“Well, we got lucky today,” Kobayashi said with a flushed smile and a bit of a laugh. “We were able to get pole position because Nojiri did a great job in Q1 to get us qualified for Q2.”

“Certainly, we were lucky in part, but there is no denying that we were able to get pole because Honda and Bridgestone and the team worked hard to get the car in such good condition. So, tomorrow we will of course be going for nothing but the win.”

And unlike in 2010, the last time Kobayashi took a GT500 pole position – in his very first Super GT weekend – he’ll get to drive the ARTA NSX-GT in the race tomorrow, something he didn’t do in the 2010 Suzuka summer enduro as co-drivers Ralph Firman and Yuji Ide did all the driving that August afternoon.

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Qualifying second for the third year in a row was the #6 Wako’s 4CR LC500 (Kazuya Oshima/Andrea Caldarelli), with Oshima just three-tenths off of Kobayashi’s best time when the first red flag was issued. It’s the fourth consecutive year that Lexus Team LeMans will start on the front row at Okayama, including their 2014 pole position.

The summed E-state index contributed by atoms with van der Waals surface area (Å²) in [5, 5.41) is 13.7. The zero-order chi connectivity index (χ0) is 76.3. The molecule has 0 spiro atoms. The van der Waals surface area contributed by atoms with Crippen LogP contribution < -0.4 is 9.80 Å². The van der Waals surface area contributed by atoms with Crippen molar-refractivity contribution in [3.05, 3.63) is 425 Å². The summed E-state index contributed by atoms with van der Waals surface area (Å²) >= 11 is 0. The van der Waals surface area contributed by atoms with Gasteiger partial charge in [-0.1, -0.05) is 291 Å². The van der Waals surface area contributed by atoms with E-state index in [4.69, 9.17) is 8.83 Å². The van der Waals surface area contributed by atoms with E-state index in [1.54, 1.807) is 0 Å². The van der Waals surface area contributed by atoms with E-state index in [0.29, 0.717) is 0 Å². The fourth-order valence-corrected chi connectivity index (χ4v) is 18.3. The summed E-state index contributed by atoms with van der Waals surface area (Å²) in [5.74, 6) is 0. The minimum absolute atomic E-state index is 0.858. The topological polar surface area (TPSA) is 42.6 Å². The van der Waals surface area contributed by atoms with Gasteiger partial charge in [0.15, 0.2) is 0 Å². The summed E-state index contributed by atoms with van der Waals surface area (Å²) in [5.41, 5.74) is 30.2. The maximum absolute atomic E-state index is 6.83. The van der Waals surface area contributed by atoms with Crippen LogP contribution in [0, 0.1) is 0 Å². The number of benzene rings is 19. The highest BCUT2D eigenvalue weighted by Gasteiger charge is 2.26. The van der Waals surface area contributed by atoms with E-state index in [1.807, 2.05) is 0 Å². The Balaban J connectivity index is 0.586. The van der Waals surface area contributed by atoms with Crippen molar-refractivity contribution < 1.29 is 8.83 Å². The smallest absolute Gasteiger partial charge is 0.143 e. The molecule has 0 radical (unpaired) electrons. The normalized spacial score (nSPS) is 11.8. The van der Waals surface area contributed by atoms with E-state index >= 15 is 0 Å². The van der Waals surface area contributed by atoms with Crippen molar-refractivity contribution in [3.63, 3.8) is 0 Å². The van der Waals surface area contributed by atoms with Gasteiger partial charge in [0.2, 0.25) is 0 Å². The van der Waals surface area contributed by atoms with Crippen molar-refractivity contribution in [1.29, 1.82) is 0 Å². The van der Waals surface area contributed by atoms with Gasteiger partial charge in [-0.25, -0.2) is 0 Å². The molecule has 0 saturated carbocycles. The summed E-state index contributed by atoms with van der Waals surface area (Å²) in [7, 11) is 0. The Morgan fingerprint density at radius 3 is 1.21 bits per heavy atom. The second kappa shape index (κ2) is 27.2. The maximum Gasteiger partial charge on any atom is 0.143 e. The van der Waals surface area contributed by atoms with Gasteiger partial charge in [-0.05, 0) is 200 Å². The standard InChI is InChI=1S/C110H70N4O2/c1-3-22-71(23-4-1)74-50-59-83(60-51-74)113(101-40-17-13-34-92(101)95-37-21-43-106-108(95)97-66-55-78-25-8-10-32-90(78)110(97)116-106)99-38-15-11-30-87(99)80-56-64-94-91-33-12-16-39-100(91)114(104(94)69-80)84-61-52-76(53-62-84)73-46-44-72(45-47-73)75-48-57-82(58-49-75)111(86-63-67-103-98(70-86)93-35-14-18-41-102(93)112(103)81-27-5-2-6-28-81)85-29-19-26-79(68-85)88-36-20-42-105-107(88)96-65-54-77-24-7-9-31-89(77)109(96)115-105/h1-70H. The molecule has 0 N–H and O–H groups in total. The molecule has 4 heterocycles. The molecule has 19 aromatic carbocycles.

© GT Association

Third-quickest was the #37 KeePer TOM’s LC500 (Ryo Hirakawa/Nick Cassidy), Hirakawa falling short of a hat trick of Okayama pole positions, but unlucky to do so, as was the ZENT Cerumo LC500, which only managed fourth-fastest after Tachikawa’s fastest lap was stricken.

The #17 Keihin NSX-GT (Koudai Tsukakoshi/Takashi Kogure) was fifth, and will share the third row with the #19 WedsSport Advan LC500 (Yuhi Sekiguchi/Yuji Kunimoto) in sixth. The #16 Motul Mugen NSX-GT and #36 au TOM’s LC500 will start seventh and eighth, with the Mugen NSX being stripped of a time that would have had them third on the grid for bringing out the second red flag.

Honda currently lead the big three manufacturers with seven victories at Okayama International Circuit since its first championship round in 1999. With one on pole, and three in total up in the first four rows, they have a fighting chance for win number eight at the circuit.

Something that Honda supporters could have only dreamed of in their wildest imaginations a year ago here.


Feature Image Credit: Takashi Ogasawara / AUTOSPORTweb